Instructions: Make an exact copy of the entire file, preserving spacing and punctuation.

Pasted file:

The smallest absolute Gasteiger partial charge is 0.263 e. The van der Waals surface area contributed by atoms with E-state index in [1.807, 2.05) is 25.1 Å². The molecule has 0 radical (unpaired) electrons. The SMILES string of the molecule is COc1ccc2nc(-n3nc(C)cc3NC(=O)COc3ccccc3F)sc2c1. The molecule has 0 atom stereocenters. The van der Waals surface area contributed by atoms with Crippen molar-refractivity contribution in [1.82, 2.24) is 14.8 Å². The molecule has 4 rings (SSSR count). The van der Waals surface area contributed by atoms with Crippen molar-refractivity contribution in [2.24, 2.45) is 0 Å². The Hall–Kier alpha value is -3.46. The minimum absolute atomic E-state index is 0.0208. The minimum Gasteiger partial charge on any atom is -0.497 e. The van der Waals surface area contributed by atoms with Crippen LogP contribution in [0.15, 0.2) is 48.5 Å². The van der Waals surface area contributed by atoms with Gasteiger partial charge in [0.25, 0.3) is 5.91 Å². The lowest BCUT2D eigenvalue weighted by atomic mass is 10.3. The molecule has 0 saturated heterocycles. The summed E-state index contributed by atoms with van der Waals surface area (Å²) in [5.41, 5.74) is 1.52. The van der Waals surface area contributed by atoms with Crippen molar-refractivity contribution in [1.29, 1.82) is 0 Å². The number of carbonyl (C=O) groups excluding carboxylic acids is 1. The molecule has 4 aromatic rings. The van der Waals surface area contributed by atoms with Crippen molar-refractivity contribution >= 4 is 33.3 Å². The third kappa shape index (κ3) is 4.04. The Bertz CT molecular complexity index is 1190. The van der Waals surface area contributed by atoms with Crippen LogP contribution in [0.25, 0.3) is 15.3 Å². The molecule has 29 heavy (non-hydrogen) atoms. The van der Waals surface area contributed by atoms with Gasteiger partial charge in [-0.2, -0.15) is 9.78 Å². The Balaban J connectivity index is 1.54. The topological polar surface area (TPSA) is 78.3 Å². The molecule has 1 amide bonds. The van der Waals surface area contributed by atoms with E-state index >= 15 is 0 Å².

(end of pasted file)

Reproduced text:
The smallest absolute Gasteiger partial charge is 0.263 e. The van der Waals surface area contributed by atoms with E-state index in [1.807, 2.05) is 25.1 Å². The molecule has 0 radical (unpaired) electrons. The SMILES string of the molecule is COc1ccc2nc(-n3nc(C)cc3NC(=O)COc3ccccc3F)sc2c1. The molecule has 0 atom stereocenters. The van der Waals surface area contributed by atoms with Crippen molar-refractivity contribution in [1.82, 2.24) is 14.8 Å². The molecule has 4 rings (SSSR count). The van der Waals surface area contributed by atoms with Crippen molar-refractivity contribution in [2.24, 2.45) is 0 Å². The Hall–Kier alpha value is -3.46. The minimum absolute atomic E-state index is 0.0208. The minimum Gasteiger partial charge on any atom is -0.497 e. The van der Waals surface area contributed by atoms with Crippen LogP contribution in [0.15, 0.2) is 48.5 Å². The van der Waals surface area contributed by atoms with Gasteiger partial charge in [0.25, 0.3) is 5.91 Å². The lowest BCUT2D eigenvalue weighted by atomic mass is 10.3. The molecule has 0 saturated heterocycles. The summed E-state index contributed by atoms with van der Waals surface area (Å²) in [5.41, 5.74) is 1.52. The van der Waals surface area contributed by atoms with Crippen molar-refractivity contribution in [1.29, 1.82) is 0 Å². The number of carbonyl (C=O) groups excluding carboxylic acids is 1. The molecule has 4 aromatic rings. The van der Waals surface area contributed by atoms with Crippen molar-refractivity contribution >= 4 is 33.3 Å². The third kappa shape index (κ3) is 4.04. The Bertz CT molecular complexity index is 1190. The van der Waals surface area contributed by atoms with Crippen LogP contribution in [0.25, 0.3) is 15.3 Å². The molecule has 29 heavy (non-hydrogen) atoms. The van der Waals surface area contributed by atoms with Gasteiger partial charge in [-0.2, -0.15) is 9.78 Å². The Balaban J connectivity index is 1.54. The topological polar surface area (TPSA) is 78.3 Å². The molecule has 1 amide bonds. The van der Waals surface area contributed by atoms with E-state index >= 15 is 0 Å².